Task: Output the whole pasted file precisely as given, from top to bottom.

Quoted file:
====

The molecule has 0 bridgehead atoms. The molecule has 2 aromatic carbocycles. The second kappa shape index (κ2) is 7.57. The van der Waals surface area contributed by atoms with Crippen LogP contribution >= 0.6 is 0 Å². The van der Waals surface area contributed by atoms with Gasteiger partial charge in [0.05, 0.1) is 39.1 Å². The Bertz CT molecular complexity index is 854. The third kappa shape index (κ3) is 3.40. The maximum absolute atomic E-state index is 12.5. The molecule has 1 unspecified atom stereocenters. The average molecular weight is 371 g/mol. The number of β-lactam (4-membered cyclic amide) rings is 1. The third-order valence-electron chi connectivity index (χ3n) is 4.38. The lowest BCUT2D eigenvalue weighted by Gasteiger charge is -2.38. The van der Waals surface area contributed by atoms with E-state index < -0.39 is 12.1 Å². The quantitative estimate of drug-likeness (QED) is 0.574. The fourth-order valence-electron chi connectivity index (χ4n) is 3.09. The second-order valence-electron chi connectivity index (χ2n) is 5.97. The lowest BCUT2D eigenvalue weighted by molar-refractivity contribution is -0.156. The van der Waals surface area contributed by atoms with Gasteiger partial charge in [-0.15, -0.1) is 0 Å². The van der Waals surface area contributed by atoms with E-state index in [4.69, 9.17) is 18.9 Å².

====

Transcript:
The molecule has 0 bridgehead atoms. The molecule has 2 aromatic carbocycles. The second kappa shape index (κ2) is 7.57. The van der Waals surface area contributed by atoms with Crippen LogP contribution >= 0.6 is 0 Å². The van der Waals surface area contributed by atoms with Gasteiger partial charge in [0.05, 0.1) is 39.1 Å². The Bertz CT molecular complexity index is 854. The third kappa shape index (κ3) is 3.40. The maximum absolute atomic E-state index is 12.5. The molecule has 1 unspecified atom stereocenters. The average molecular weight is 371 g/mol. The number of β-lactam (4-membered cyclic amide) rings is 1. The third-order valence-electron chi connectivity index (χ3n) is 4.38. The lowest BCUT2D eigenvalue weighted by Gasteiger charge is -2.38. The van der Waals surface area contributed by atoms with E-state index < -0.39 is 12.1 Å². The quantitative estimate of drug-likeness (QED) is 0.574. The fourth-order valence-electron chi connectivity index (χ4n) is 3.09. The second-order valence-electron chi connectivity index (χ2n) is 5.97. The lowest BCUT2D eigenvalue weighted by molar-refractivity contribution is -0.156. The van der Waals surface area contributed by atoms with Gasteiger partial charge in [-0.15, -0.1) is 0 Å². The van der Waals surface area contributed by atoms with E-state index in [4.69, 9.17) is 18.9 Å².